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A state-selected continuous wave laser excitation method for determining CO2’s rotational state distribution in a supersonic molecular beam

Charlotte Jansen Orcid Logo, Ludo B. F. Juurlink Orcid Logo, Richard van Lent Orcid Logo, Helen Chadwick Orcid Logo

Review of Scientific Instruments, Volume: 95, Issue: 5, Start page: 055111

Swansea University Author: Helen Chadwick Orcid Logo

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DOI (Published version): 10.1063/5.0203641

Abstract

State-resolved experiments can provide fundamental insight into the mechanisms behind chemical reactions. Here, we describe our methods for characterizing state-resolved experiments probing the outcome of the collision between CO2 molecules and surfaces. We create a molecular beam from a supersonic...

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Published in: Review of Scientific Instruments
ISSN: 0034-6748 1089-7623
Published: AIP Publishing 2024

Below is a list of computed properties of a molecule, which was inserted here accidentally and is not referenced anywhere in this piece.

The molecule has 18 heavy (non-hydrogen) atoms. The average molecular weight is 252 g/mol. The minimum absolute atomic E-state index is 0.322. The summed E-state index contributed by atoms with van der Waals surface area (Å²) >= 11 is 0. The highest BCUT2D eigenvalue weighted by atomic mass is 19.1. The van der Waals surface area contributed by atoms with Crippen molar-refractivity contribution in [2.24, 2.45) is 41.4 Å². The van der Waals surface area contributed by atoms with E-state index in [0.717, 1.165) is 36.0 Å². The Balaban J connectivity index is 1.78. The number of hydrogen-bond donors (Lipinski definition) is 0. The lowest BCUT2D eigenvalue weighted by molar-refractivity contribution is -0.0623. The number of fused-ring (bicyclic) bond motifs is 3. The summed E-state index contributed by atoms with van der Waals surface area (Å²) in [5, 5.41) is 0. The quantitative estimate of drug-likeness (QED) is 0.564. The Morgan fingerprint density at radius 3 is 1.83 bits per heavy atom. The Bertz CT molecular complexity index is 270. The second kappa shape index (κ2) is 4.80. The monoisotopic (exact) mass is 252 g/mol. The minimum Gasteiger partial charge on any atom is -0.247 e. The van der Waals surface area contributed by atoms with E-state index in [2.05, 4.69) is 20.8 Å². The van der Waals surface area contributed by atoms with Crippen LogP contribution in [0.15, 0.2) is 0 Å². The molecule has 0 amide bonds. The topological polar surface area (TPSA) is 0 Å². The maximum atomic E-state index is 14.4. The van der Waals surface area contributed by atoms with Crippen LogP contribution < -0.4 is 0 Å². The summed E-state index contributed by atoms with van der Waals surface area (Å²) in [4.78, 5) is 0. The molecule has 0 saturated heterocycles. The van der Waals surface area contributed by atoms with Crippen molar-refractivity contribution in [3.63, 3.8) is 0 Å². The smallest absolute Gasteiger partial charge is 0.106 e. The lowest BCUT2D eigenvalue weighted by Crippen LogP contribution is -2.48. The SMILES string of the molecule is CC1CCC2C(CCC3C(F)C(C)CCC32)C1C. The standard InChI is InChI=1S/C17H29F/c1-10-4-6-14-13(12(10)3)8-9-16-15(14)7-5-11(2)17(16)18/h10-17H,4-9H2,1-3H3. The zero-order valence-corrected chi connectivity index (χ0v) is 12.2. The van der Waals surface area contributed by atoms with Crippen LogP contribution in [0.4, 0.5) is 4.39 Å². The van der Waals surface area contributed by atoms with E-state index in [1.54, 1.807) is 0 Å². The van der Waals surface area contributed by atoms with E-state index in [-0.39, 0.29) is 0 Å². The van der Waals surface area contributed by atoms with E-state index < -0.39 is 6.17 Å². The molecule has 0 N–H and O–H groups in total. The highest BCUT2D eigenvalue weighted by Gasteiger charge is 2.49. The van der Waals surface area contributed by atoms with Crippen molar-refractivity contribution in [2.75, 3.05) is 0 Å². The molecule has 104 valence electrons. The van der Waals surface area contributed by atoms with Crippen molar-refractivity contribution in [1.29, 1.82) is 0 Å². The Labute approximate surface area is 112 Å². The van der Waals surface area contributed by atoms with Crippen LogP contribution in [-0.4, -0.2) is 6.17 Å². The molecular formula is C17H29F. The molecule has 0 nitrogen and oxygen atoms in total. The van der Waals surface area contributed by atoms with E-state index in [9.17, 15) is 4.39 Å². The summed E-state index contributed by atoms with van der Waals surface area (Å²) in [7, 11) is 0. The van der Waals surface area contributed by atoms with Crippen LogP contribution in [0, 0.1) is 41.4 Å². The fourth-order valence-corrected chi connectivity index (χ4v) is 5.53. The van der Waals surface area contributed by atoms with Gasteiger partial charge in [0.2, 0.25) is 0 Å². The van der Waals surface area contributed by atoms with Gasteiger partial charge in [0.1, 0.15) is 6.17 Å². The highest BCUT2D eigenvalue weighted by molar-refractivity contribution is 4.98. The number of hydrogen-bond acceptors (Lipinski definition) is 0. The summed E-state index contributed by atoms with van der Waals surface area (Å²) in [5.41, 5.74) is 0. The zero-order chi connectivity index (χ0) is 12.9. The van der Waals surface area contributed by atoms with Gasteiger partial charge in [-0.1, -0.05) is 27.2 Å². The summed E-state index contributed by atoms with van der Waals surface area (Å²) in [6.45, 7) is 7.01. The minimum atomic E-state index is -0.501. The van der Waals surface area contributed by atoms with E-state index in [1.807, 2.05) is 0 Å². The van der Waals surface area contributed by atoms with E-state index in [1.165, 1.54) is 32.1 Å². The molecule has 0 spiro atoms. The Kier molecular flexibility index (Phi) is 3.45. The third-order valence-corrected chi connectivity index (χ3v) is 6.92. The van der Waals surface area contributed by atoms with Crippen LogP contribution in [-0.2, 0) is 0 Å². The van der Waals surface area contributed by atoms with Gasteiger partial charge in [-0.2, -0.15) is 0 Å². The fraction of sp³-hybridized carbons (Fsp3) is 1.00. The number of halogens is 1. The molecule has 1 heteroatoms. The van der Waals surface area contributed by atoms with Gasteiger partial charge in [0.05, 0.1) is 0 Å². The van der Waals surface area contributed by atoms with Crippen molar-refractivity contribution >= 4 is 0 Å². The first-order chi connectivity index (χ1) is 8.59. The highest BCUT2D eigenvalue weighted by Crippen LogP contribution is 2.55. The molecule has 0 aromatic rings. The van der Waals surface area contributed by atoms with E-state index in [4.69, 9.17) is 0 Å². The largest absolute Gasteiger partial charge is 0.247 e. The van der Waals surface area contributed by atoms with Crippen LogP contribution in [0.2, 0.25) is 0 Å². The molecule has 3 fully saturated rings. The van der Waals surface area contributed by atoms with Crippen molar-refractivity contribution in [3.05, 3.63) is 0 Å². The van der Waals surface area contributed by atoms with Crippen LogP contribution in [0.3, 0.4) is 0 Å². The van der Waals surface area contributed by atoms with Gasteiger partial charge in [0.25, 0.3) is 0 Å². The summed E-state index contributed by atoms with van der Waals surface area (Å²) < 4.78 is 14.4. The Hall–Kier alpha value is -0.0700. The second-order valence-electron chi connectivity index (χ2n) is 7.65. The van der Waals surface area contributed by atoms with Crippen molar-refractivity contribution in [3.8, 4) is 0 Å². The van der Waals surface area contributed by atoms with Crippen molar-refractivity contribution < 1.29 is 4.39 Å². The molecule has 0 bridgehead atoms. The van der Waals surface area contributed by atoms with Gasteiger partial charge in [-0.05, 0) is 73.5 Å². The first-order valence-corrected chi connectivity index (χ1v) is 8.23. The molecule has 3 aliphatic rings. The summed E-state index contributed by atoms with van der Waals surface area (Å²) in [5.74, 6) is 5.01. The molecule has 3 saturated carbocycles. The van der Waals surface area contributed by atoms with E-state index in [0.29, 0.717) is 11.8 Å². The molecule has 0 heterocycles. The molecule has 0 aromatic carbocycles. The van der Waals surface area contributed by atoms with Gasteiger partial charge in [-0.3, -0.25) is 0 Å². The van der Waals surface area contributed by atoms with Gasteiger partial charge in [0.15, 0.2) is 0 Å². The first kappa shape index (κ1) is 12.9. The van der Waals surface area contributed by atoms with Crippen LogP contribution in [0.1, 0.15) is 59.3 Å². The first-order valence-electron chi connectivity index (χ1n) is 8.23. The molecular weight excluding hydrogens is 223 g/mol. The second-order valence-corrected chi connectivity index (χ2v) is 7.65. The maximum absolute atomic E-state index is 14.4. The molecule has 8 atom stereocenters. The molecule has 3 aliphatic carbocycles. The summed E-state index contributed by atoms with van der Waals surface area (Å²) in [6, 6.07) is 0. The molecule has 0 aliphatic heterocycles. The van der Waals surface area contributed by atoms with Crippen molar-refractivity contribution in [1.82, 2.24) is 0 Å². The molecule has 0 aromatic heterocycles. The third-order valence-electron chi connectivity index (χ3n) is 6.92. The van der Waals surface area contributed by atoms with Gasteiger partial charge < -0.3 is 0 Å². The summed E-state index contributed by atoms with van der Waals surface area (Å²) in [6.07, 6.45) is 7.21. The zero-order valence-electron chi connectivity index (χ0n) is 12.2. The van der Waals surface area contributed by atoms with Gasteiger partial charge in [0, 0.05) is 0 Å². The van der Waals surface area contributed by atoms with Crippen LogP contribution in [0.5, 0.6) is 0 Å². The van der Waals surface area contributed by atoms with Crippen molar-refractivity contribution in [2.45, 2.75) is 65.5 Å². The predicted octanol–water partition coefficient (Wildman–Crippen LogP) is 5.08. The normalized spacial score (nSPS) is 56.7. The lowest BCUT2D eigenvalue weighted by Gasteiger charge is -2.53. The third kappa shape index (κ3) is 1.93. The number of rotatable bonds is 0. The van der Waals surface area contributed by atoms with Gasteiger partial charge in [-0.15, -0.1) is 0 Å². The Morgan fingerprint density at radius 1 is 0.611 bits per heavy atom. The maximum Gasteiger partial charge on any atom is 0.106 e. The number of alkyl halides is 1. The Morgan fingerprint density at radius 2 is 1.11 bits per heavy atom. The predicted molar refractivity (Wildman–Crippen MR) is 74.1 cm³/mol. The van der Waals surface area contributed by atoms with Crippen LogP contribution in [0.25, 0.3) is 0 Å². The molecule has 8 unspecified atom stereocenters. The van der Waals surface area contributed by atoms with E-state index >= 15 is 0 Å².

Online Access: Check full text

URI: https://cronfa.swan.ac.uk/Record/cronfa66470
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Abstract: State-resolved experiments can provide fundamental insight into the mechanisms behind chemical reactions. Here, we describe our methods for characterizing state-resolved experiments probing the outcome of the collision between CO2 molecules and surfaces. We create a molecular beam from a supersonic expansion that passes through an ultra-high vacuum system. The CO2 is vibrationally excited by a continuous wave infrared (IR) laser using rapid adiabatic passage. We attenuate the fractional excitation using a CO2 absorption cell in the IR beam path. We combine Monte Carlo simulations and molecular beam energy measurements to find the initial rotational state distribution of the molecular beam. We find that our pure CO2 beam from a 300 K source has a rotational temperature of ∼26 K.
College: Faculty of Science and Engineering
Funders: This work was part of the research program Materials for Sustainability with Project No. 739.017.008, which is (partly) financed by the Dutch Research Council (NWO).
Issue: 5
Start Page: 055111